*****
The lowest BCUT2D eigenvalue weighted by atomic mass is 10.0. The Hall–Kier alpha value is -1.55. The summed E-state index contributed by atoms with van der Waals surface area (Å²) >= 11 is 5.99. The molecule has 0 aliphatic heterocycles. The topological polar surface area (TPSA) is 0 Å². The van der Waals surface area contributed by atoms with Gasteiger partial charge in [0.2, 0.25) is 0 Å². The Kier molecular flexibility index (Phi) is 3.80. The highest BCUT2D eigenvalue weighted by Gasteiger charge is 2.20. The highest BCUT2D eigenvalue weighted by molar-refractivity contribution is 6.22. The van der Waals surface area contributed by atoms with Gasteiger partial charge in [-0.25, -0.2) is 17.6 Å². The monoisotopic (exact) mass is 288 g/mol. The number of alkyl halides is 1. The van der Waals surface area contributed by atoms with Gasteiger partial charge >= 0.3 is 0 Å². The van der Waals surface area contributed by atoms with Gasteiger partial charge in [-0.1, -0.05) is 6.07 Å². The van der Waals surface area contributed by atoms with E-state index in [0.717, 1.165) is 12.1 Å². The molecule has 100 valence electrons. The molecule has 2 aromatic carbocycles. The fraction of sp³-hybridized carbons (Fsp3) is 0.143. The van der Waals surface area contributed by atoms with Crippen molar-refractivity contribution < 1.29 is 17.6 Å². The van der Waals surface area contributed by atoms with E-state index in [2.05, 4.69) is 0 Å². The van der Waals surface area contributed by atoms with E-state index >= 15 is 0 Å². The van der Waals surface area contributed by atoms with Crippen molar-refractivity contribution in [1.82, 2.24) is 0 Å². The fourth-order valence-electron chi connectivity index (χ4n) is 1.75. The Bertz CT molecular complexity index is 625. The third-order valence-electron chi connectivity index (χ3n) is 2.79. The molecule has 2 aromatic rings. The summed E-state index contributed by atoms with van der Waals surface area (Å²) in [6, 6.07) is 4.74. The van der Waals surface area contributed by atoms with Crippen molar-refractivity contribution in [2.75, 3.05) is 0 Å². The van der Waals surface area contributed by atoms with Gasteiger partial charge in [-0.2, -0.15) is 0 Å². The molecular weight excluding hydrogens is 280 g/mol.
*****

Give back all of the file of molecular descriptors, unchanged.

The lowest BCUT2D eigenvalue weighted by atomic mass is 10.0. The Hall–Kier alpha value is -1.55. The summed E-state index contributed by atoms with van der Waals surface area (Å²) >= 11 is 5.99. The molecule has 0 aliphatic heterocycles. The topological polar surface area (TPSA) is 0 Å². The van der Waals surface area contributed by atoms with Gasteiger partial charge in [0.2, 0.25) is 0 Å². The Kier molecular flexibility index (Phi) is 3.80. The highest BCUT2D eigenvalue weighted by Gasteiger charge is 2.20. The highest BCUT2D eigenvalue weighted by molar-refractivity contribution is 6.22. The van der Waals surface area contributed by atoms with Gasteiger partial charge in [-0.25, -0.2) is 17.6 Å². The monoisotopic (exact) mass is 288 g/mol. The number of alkyl halides is 1. The van der Waals surface area contributed by atoms with Gasteiger partial charge >= 0.3 is 0 Å². The van der Waals surface area contributed by atoms with Gasteiger partial charge in [-0.1, -0.05) is 6.07 Å². The van der Waals surface area contributed by atoms with E-state index in [0.717, 1.165) is 12.1 Å². The molecule has 100 valence electrons. The molecule has 2 aromatic carbocycles. The fraction of sp³-hybridized carbons (Fsp3) is 0.143. The van der Waals surface area contributed by atoms with Crippen molar-refractivity contribution < 1.29 is 17.6 Å². The van der Waals surface area contributed by atoms with E-state index in [2.05, 4.69) is 0 Å². The van der Waals surface area contributed by atoms with E-state index >= 15 is 0 Å². The van der Waals surface area contributed by atoms with Crippen molar-refractivity contribution in [1.82, 2.24) is 0 Å². The fourth-order valence-electron chi connectivity index (χ4n) is 1.75. The Bertz CT molecular complexity index is 625. The third-order valence-electron chi connectivity index (χ3n) is 2.79. The molecule has 2 aromatic rings. The summed E-state index contributed by atoms with van der Waals surface area (Å²) in [6, 6.07) is 4.74. The van der Waals surface area contributed by atoms with Crippen molar-refractivity contribution in [2.75, 3.05) is 0 Å². The van der Waals surface area contributed by atoms with Gasteiger partial charge in [-0.2, -0.15) is 0 Å². The molecular weight excluding hydrogens is 280 g/mol.